Storage Services

The service team recommends the use of KIT's own local storage services.


Chemotion offers a free-to-use infrastructure and open source software for the management of research data, especially for chemists and related sciences. Chemotion includes a suite consisting of an electronic laboratory notebook (ELN), a web repository and helpful tools. The goal is to simplify routine work with molecular data, thus increasing the amount of open data and improving the quality of the information obtained and published.



The aim of the project KCDC (KASCADE Cosmic Ray Data Centre) is the installation and establishment of a public data centre for high-energy astroparticle physics based on the data of the KASCADE experiment. KASCADE was a very successful large detector array which recorded data during more than 20 years on site of the KIT-Campus North, Karlsruhe, Germany (formerly Forschungszentrum, Karlsruhe) at 49,1°N, 8,4°E; 110m a.s.l. KASCADE collected within its lifetime more than 1.7 billion events of which some 433.000.000 survived all quality cuts and are made available here for public usage.


MO|RE data

MO|RE data (eResearch-Infrastructure for MOtor REsearch data) collects normalized data and publishes accompanying material for motor performance tests. At the core of the database will be data from the Deutschen Motorik-Tests 6-18 (German only), as well as selected standardized and widely applied motor performance tests. MO|RE data is planned to be accessible free of charge for researcher as well as practioners (trainers, teachers, physicians), and the interested public.



The Registry of Research Data Repositories collects research data repositories of various scientific disciplines in a central, web-based research and verification system.
re3data persues a comprehensive recording of research data repositories based on a documented evaluation, as well as a structural and content analysis of the repositories, whilst also taking the heterogeneity of the data in account.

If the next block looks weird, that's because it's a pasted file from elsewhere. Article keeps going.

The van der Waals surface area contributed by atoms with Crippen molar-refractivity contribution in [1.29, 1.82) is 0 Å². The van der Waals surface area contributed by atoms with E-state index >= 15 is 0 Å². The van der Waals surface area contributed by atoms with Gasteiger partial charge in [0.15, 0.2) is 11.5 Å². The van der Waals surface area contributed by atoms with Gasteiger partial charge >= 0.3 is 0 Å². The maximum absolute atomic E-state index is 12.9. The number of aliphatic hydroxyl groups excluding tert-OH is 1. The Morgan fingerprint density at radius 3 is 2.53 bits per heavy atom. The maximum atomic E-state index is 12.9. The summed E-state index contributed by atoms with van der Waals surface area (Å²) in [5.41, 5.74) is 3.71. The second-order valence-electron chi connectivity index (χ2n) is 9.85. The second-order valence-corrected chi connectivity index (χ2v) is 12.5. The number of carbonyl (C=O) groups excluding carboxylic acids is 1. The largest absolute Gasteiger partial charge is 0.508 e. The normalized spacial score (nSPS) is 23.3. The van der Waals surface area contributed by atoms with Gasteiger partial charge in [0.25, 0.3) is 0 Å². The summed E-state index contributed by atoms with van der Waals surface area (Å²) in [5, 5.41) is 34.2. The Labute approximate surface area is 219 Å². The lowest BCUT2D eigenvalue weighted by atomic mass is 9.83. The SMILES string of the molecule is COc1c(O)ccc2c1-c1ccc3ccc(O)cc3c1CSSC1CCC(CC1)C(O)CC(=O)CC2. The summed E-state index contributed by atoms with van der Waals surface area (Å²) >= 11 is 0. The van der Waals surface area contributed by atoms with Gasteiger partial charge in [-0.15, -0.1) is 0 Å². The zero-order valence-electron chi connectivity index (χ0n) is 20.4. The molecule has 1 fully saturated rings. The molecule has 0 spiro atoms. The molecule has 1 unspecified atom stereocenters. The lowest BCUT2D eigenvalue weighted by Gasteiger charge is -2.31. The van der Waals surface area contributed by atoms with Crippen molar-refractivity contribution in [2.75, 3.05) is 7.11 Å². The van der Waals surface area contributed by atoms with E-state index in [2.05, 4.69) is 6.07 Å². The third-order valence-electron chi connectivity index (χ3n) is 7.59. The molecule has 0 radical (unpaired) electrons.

The Virtual Research Environment for Water and Terrestrial Environmental Research (V-FOR-WaTer) within the Water Research Network Baden-Württemberg is a generic virtual research environment for common and systematic management of data obtained from water and environmental research. This project also provides an access to the environmental monitorin data of LUBW and DWD through connecting the corresponding databases.
The main focus points of the project are data management and direct access to analysis tools in order to quickly process the research data and use them for prognostic modeling. Development of this virtual research environment is part of the sustainable data and software concepts of Water Research Network as well as the further development of Water and Environmental research in Baden-Württemberg.



Software is a fundamental part of the research process and essential for the generation of research data and results. At the same time it can be a tool for research as well as a research result. Claims for good scientific practice must therefore also be applied to scientific software and scientific software development. Here you can find a Short Manual for Safeguarding Good Research Software Development. The Helmholtz Task Group Research Software (German only) has prepared a model guideline (German only) for sustainable research software. Its requirements have been incorporated into the KIT guidelines for responsible and sustainable research data management.